2 Corinthians 9:6-12 (NKJV)
The Cheerful Giver
6) But this I say: He who sows sparingly will also reap sparingly, and he who sows bountifully will also reap bountifully. 7) So let each one give as he purposes in his heart, not grudgingly or of necessity; for God loves a cheerful giver. 8) And God is able to make all grace abound toward you, that you, always having all sufficiency in all things, may have an abundance for every good work. 9) As it is written:
“He has dispersed abroad,
He has given to the poor;
His righteousness endures forever.”
10) Now may He who supplies seed to the sower, and bread for food, supply and multiply the seed you have sown and increase the fruits of your righteousness, 11) while you are enriched in everything for all liberality, which causes thanksgiving through us to God. 12) For the administration of this service not only supplies the needs of the saints, but also is abounding through many thanksgivings to God.
Why Should I Support My Local Church? Why? Because it’s taught throughout scripture. Now, if you were to do your own study of tithing, you’d find that most passages dealing with the subject are in the Old Testament – and this is where some people get hung up. They think because something is in the Old Testament that it’s outdated or irrelevant. In other words, it doesn’t apply to us.
Now, it’s true that the Old Testament is full of principles and precepts, codes and commands – some of which were indeed situational and specific to the context in which they were given – but others of which are of timeless value (i.e. The Ten Commandments). Wisdom is learning to tell the difference between which were situational and which were timeless. To do that, we should always look to Jesus. Which did He address? Were there some He treated as timeless? Did He treat others as merely context-specific? After all, if Jesus thought a command was timeless enough to keep and obey thousands of years after its being given, we probably should too, right? Well, tithing was one of those issues that Jesus seemed to take very seriously. He endorsed the practice and never spoke against it.
In dealing with the religious elite of his day – Pharisees (professional theologians) and Sadducees (priests) – he treated tithing not as a merit badge of the “super spiritual,” but as a “bare minimum” of what anyone who loved God would do. Listen to how Jesus scolded the Pharisees:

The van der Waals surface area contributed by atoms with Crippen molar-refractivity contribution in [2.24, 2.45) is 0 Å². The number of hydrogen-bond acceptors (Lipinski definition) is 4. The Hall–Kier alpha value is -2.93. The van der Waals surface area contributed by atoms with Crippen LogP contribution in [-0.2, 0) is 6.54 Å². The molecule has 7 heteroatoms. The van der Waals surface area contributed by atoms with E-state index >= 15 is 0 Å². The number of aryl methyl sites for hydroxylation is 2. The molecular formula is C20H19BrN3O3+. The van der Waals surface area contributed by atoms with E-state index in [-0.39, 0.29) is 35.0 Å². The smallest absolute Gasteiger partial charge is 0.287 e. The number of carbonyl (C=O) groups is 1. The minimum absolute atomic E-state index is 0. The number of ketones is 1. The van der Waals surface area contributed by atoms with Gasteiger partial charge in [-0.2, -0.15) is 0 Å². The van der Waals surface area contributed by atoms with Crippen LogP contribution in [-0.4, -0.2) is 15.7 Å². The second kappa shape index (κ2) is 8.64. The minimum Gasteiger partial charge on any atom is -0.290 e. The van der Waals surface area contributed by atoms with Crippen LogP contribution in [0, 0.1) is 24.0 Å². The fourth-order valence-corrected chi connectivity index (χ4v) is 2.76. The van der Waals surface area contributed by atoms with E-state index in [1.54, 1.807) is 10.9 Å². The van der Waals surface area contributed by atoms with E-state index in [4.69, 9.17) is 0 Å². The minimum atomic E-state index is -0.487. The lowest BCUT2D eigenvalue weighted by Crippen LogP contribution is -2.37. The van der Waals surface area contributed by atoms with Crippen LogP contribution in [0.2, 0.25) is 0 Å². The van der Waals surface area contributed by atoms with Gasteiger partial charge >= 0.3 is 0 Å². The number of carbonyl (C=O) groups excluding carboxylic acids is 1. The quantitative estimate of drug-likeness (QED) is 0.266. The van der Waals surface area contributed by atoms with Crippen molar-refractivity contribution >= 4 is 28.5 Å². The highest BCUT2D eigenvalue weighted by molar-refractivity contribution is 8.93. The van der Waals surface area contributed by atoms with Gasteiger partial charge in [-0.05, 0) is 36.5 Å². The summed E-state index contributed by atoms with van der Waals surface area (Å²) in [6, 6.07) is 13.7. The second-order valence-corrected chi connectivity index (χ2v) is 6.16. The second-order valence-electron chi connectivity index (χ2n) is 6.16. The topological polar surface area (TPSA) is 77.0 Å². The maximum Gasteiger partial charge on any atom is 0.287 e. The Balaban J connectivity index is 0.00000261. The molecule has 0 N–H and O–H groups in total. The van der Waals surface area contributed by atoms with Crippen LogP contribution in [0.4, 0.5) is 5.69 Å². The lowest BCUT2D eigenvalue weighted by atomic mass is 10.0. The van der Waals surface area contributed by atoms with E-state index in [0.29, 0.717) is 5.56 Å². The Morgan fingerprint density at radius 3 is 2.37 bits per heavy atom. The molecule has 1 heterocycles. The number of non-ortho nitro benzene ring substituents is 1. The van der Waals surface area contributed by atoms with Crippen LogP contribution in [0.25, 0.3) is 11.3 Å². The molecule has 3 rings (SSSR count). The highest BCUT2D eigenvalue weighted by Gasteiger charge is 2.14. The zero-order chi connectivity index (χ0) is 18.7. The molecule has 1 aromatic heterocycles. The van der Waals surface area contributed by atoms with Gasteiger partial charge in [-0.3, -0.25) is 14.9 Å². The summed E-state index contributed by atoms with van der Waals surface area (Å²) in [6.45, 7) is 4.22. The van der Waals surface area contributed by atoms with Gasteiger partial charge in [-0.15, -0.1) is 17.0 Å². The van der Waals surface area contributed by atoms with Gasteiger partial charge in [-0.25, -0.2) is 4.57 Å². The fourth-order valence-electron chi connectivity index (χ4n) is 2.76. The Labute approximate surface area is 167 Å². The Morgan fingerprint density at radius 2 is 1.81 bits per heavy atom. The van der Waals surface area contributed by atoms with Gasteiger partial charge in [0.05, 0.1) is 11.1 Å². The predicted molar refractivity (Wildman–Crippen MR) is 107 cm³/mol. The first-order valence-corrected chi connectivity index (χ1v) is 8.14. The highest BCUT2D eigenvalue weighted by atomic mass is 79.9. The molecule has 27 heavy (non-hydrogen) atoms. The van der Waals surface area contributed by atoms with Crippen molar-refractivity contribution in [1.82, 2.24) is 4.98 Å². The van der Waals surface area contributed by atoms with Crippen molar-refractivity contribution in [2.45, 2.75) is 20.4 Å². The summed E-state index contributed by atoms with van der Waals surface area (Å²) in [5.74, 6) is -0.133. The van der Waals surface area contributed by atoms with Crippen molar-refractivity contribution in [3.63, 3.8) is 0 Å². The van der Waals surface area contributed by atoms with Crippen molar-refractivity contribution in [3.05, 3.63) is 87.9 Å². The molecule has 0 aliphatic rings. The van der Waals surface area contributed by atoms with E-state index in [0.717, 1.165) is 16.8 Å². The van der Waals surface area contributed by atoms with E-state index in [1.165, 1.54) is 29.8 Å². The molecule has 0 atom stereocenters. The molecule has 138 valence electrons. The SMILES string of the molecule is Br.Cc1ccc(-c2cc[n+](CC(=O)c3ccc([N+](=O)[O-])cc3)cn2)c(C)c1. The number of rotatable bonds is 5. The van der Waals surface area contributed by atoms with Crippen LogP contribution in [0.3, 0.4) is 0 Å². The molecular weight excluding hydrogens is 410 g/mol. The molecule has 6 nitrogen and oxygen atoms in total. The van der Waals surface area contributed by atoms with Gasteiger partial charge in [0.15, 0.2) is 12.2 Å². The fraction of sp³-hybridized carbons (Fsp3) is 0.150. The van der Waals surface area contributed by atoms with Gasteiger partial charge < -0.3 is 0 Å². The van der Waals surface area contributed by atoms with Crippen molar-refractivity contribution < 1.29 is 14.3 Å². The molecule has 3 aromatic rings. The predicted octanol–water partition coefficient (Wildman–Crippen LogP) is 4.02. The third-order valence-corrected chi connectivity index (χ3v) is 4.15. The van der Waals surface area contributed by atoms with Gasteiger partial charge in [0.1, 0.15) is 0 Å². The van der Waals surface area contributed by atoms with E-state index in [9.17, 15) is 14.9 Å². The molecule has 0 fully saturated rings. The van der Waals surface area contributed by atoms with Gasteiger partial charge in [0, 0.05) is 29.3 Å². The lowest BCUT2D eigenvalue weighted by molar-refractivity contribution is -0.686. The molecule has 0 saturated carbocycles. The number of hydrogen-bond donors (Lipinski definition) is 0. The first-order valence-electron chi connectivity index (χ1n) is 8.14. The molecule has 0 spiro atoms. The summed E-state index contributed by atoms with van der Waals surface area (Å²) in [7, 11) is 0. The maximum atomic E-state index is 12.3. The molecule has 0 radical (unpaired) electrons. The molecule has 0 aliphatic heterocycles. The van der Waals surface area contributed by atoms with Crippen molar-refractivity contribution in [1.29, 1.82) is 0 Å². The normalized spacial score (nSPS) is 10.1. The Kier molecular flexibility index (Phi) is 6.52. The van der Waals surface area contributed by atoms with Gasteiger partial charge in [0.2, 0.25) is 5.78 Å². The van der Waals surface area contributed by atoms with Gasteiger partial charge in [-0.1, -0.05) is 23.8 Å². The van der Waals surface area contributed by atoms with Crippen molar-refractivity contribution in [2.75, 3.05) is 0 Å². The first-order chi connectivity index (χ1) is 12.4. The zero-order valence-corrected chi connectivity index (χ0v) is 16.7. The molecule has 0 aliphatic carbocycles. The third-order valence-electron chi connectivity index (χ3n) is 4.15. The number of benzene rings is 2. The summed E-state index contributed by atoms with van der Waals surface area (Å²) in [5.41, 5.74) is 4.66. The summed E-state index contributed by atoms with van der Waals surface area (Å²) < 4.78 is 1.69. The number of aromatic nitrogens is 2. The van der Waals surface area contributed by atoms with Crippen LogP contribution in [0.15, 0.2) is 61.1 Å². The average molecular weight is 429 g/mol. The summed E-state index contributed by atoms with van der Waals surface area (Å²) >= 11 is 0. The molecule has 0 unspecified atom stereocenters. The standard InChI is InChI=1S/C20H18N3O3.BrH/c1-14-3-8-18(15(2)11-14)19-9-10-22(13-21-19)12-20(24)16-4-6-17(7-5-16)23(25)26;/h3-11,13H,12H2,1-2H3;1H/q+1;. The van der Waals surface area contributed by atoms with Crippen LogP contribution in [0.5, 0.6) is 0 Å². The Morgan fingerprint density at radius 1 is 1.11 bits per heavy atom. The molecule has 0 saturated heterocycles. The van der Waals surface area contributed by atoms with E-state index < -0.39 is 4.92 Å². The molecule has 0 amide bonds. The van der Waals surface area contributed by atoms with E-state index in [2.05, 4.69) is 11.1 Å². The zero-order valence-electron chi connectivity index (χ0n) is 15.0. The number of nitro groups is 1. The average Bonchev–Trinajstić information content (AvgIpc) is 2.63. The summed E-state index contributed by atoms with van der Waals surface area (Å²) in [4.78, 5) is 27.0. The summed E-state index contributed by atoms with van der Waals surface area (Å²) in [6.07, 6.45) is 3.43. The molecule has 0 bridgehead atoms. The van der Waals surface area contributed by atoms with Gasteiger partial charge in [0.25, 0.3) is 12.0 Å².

“What sorrow awaits you teachers of religious law and you Pharisees. Hypocrites! For you are careful to tithe even the tiniest income from your herb gardens, but you ignore the more important aspects of the law–justice, mercy, and faith. You should tithe, yes, but do not neglect the more important things.” (Matthew 23:23, NLT)
For Jesus, whether or not a person should tithe wasn’t in question. This was a basic practice that God-honoring people has been engaged in for thousands of years. As a matter of fact, He saw tithing as being the easy part of the God-honoring life – even Pharisees could do that! Living a life of justice, mercy and faith, however – that was, and is, a bit more difficult.
Most Christians Don’t Dispute the Need to Tithe or Give.
Even an elementary reading of Scripture shows tithing and offerings to be an essential practice of a Christ-honoring life. However, what some Christians don’t understand is where their tithe is to go – and that’s just as important.
In the Old Testament, tithes were given for two purposes: one spiritual and one practical. The spiritual purpose? Tithing showed then, as it does now, that people are merely stewards – not owners – of the wealth they have. When we return 10%, and God allows us to keep 90%, we give evidence of a heart that acknowledges whose money it really is. So tithing is first and foremost a spiritual practice. It’s not that God is after our money. Rather, He’s after what the money represents: our heart.
“Where you treasure is, there also is your heart will be also.” (Matthew 6:21, NIV)